The victim of a murder in Carlisle in the 3rd Century AD is to be part of an exhibition looking at the Roman way of death.
The skull will be the exhibition centrepiece at Tullie House
His skeleton was found in a well in the city during the 1980s - he had been shot in the head and attacked with a sword.
Archaeologists named him 'Duncan', and a £24,000 grant from the Heritage Lottery Fund will fund a reconstruction of his face and exhibition at the Tullie House Museum in Carlisle.
The reconstruction will allow visitors to see how Duncan would have looked more than 1,700 years ago.
Tim Padley, from Tullie House Museum, said without the funding they could not have organised many important elements of the exhibition.
He said: "We could have staged an exhibition about death in Roman Cumbria but we would not have had Duncan's reconstruction and we would not have been able to do the outreach programme and produce the booklet.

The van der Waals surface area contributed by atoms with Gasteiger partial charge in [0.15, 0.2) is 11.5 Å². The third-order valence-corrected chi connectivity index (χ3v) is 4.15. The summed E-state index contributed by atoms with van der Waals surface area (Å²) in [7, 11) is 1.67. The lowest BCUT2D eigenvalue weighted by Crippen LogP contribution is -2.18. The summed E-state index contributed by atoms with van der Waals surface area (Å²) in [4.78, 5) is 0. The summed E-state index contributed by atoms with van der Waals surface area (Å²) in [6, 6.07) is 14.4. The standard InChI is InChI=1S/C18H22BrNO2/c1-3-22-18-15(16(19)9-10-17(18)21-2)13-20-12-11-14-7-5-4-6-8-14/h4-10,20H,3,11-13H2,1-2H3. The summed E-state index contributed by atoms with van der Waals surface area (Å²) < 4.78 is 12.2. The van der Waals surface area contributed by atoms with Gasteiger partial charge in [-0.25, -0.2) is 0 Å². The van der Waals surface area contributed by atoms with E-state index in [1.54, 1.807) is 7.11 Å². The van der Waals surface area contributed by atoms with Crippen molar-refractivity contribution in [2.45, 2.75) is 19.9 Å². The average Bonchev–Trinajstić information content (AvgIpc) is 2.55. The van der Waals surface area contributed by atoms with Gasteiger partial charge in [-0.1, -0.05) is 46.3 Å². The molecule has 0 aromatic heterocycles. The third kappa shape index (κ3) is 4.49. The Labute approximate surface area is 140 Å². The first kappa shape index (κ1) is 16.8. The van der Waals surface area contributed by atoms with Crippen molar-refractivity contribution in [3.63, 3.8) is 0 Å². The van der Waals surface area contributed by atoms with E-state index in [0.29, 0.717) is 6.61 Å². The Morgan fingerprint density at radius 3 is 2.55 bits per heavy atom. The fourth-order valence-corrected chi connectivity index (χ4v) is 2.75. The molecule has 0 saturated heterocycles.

"The outreach is to take the museum out of Tullie House and out to the public. The booklet is to provide a permanent record of the research we have done for schools and other people who might be interested."
The exhibition, called 'Into the Hands of the Shades - Death in Roman Cumbria', will seek to explain the Romans' beliefs about death and burials.
Hilary Wade, museum and arts manager at Tullie House said: "We are delighted at the announcement of the funding... [it] will allow us to produce an exciting exhibition based around murder, mystery and intrigue - not something Museum's are traditionally associated with!
"We are bringing together a 3rd Century mystery with 21st Century technology and it is sure to capture the imagination of Cumbrian residents".
Susannah England, from the Countryside Agency's Local Heritage Initiative, said: "The Local Heritage Initiative recognises that the long term future of our local heritage lies in the hands of those who value it at local level.
"This project provides a unique opportunity to preserve Roman heritage and for locals to have access to it."